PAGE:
In This Issue
Explore the August 1974 print edition below. Or to discover more writing from the pages of The Atlantic, browse the full archive.
During the "computer craze" of the 1950s and 1960s some people envisioned the machine replacing the human brain. It hasn't happened and, says the author, it probably never will. So we must still think for ourselves
Don’t he fooled by all those patronizing remarks about the Vice President’s intelligence, say two veteran Washington reporters. Inside that oxhide resides a fox.
Of a poetry festival that never took place, but could have, in a place that doesn’t exist, but might. Come to Ballyfungus, where silences are like the pauses in Beckett plays, some more significant than the dialogue, and the booze flows faster than the river Fung.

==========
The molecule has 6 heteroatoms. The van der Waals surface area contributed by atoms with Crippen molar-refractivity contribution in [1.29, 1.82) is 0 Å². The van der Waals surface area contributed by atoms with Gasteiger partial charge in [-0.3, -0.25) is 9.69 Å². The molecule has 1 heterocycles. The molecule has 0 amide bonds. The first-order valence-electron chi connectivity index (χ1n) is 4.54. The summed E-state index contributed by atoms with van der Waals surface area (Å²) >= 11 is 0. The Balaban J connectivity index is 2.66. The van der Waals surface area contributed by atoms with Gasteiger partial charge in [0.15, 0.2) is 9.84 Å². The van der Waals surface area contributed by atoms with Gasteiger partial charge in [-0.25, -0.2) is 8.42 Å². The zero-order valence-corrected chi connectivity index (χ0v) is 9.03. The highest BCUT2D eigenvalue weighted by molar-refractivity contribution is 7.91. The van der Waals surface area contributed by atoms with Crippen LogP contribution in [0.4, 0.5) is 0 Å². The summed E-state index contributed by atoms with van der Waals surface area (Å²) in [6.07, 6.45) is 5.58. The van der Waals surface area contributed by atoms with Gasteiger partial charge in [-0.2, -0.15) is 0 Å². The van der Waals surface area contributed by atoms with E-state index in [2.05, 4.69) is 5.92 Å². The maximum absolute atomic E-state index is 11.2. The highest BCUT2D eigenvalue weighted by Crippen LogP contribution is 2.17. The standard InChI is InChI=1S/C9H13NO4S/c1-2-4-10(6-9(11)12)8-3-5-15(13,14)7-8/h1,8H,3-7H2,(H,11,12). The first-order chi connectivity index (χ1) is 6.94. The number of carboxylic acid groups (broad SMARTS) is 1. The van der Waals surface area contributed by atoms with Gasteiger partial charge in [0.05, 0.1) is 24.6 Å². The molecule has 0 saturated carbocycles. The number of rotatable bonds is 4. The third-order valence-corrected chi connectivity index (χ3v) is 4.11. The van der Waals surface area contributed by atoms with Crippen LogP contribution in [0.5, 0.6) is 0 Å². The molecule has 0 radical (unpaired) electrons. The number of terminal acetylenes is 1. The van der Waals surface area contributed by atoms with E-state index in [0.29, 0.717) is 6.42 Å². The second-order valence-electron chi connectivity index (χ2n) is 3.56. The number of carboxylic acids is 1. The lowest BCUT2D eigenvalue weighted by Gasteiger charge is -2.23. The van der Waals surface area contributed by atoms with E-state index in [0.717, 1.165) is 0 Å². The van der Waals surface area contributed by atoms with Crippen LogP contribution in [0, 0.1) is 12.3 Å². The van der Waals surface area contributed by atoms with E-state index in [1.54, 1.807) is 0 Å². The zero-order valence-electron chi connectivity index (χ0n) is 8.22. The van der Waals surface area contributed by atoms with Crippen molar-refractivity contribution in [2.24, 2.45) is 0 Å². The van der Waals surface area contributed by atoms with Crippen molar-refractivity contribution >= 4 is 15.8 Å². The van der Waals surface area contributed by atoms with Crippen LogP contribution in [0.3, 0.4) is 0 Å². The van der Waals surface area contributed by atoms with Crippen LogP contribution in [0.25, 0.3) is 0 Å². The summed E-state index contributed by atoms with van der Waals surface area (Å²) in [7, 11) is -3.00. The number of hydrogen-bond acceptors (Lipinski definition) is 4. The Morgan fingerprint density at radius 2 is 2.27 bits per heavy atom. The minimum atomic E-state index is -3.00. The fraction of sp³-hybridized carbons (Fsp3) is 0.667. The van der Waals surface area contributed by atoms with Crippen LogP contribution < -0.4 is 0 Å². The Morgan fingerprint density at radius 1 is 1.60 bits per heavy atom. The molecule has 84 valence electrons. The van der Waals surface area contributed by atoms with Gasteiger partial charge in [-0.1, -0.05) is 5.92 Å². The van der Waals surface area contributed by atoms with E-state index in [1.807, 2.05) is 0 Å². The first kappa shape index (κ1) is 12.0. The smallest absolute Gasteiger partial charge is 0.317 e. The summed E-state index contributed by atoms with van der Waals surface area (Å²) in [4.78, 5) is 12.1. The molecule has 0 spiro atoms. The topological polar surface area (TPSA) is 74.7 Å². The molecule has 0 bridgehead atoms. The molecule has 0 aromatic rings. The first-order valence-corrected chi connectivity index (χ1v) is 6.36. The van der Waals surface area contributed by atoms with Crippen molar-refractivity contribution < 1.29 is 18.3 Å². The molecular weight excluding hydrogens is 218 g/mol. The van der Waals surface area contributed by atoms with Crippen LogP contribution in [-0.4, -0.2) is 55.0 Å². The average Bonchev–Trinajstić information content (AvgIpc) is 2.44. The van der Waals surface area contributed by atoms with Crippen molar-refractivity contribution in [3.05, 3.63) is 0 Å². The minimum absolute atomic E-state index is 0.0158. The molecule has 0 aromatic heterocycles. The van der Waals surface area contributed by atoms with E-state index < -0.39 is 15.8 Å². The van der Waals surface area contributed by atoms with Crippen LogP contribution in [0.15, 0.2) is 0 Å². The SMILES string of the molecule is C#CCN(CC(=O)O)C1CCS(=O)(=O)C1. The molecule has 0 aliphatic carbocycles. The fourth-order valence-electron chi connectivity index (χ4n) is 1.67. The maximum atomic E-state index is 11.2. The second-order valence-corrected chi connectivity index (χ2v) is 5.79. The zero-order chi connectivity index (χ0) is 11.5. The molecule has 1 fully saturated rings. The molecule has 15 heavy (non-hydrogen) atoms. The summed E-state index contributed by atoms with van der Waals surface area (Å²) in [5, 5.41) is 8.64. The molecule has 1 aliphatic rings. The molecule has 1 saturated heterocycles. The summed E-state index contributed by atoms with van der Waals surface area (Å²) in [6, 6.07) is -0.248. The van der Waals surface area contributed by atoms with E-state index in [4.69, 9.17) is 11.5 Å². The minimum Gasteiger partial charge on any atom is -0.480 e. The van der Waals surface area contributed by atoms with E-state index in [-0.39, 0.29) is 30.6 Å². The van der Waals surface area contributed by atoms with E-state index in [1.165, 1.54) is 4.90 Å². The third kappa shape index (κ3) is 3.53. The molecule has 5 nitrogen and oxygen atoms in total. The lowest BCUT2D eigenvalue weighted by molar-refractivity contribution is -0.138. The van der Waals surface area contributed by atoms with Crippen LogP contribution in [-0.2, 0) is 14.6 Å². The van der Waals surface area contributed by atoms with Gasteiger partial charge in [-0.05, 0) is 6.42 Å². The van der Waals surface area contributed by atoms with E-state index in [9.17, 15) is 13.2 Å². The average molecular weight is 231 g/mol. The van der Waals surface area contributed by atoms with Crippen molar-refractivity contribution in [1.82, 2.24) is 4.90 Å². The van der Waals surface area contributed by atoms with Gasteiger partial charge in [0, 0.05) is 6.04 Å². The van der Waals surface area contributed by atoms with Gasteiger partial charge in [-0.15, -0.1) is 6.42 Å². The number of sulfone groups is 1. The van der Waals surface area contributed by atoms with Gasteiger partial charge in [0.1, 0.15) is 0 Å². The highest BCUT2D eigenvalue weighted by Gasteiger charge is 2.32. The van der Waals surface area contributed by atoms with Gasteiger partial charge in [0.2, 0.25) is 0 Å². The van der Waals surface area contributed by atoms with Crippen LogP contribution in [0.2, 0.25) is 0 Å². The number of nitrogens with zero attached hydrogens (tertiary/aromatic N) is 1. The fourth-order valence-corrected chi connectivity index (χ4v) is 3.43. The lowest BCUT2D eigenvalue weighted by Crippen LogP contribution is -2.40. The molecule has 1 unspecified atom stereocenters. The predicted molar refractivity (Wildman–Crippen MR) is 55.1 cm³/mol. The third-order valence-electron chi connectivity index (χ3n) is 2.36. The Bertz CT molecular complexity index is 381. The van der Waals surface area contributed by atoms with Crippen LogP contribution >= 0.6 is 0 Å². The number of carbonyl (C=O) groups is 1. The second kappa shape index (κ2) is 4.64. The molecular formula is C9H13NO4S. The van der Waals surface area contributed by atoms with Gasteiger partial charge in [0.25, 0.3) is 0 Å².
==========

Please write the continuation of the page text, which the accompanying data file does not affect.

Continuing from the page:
Yes, the French love good eating. . . . Their skill in combining simple raw materials to produce superlative dishes grows out of the idée fixe that anything eaten, even the daily potato, humble carrot and turnip and less tender cut of meat, must be well prepared. Gourmets are not made by eating occasional party fare or company meals or by infrequent excursions to famous restaurants. Good food must be eaten every day, every meal with each dish carefully prepared and suitably seasoned.
—Louis Diat in French Cooking for Americans